[bar-i-keyd, bar-i-keyd]


a defensive barrier hastily constructed, as in a street, to stop an enemy.
any barrier that obstructs passage.

verb (used with object), bar·ri·cad·ed, bar·ri·cad·ing.

to obstruct or block with a barricade: barricading the streets to prevent an attack.
to shut in and defend with or as if with a barricade: The rebels had barricaded themselves in the old city.

Origin of barricade

1585–95; < French, equivalent to barrique barrel (< Gascon) + -ade -ade1; early barricades in Paris were often composed of barrels
Related formsbar·ri·cad·er, nounun·bar·ri·cade, verb (used with object), un·bar·ri·cad·ed, un·bar·ri·cad·ing.

Synonyms for barricade

Synonym study

1. See bar1. Unabridged Based on the Random House Unabridged Dictionary, © Random House, Inc. 2019

Examples from the Web for barricade

Contemporary Examples of barricade

Historical Examples of barricade

  • The officers had come forward to the barricade and were consulting together.

    The Slave Of The Lamp

    Henry Seton Merriman

  • After a pause it became evident that the barricade was being destroyed.

    The Slave Of The Lamp

    Henry Seton Merriman

  • If you refuse to act with me, barricade the door between the bar and the north wing.

  • We are strong enough to beat them off if we barricade the house.

  • At first he could distinguish no one; he thought the barricade had been abandoned.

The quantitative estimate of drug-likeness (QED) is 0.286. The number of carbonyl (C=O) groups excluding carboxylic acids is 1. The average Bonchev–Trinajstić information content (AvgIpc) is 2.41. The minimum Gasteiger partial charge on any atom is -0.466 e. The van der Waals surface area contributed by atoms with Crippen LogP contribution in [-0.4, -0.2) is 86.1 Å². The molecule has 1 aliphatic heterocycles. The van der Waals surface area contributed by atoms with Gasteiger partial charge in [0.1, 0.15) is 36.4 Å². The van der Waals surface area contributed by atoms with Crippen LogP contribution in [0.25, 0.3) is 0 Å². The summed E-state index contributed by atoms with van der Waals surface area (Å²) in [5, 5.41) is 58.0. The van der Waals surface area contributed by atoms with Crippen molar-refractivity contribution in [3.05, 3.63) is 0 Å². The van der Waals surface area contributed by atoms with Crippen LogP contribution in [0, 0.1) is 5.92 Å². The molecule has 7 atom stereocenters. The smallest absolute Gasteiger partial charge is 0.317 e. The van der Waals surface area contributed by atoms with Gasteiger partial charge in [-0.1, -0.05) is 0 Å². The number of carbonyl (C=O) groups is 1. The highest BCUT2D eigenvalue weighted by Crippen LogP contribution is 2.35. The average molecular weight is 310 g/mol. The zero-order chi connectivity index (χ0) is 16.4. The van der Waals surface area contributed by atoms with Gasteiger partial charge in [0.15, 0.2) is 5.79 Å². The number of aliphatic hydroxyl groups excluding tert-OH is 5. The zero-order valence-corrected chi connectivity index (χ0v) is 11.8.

The Downfall

    Emile Zola

British Dictionary definitions for barricade



a barrier for defence, esp one erected hastily, as during street fighting

verb (tr)

to erect a barricade across (an entrance, passageway, etc) or at points of access to (a room, district of a town, etc)they barricaded the door
(usually passive) to obstruct; blockhis mind was barricaded against new ideas
Derived Formsbarricader, noun

Word Origin for barricade

C17: from Old French, from barriquer to barricade, from barrique a barrel, from Spanish barrica, from barril barrel
Collins English Dictionary - Complete & Unabridged 2012 Digital Edition © William Collins Sons & Co. Ltd. 1979, 1986 © HarperCollins Publishers 1998, 2000, 2003, 2005, 2006, 2007, 2009, 2012

Word Origin and History for barricade

1590s, from Middle French barricader "to barricade" (1550s), from barrique "barrel," from Spanish barrica "barrel," from baril (see barrel). Revolutionary associations began during 1588 Huguenot riots in Paris, when large barrels filled with earth and stones were set up in the streets. Related: Barricaded; barricading.


1640s, from barricade (v.). Earlier was barricado (1580s) with false Spanish ending (see -ado).

Online Etymology Dictionary, © 2010 Douglas Harper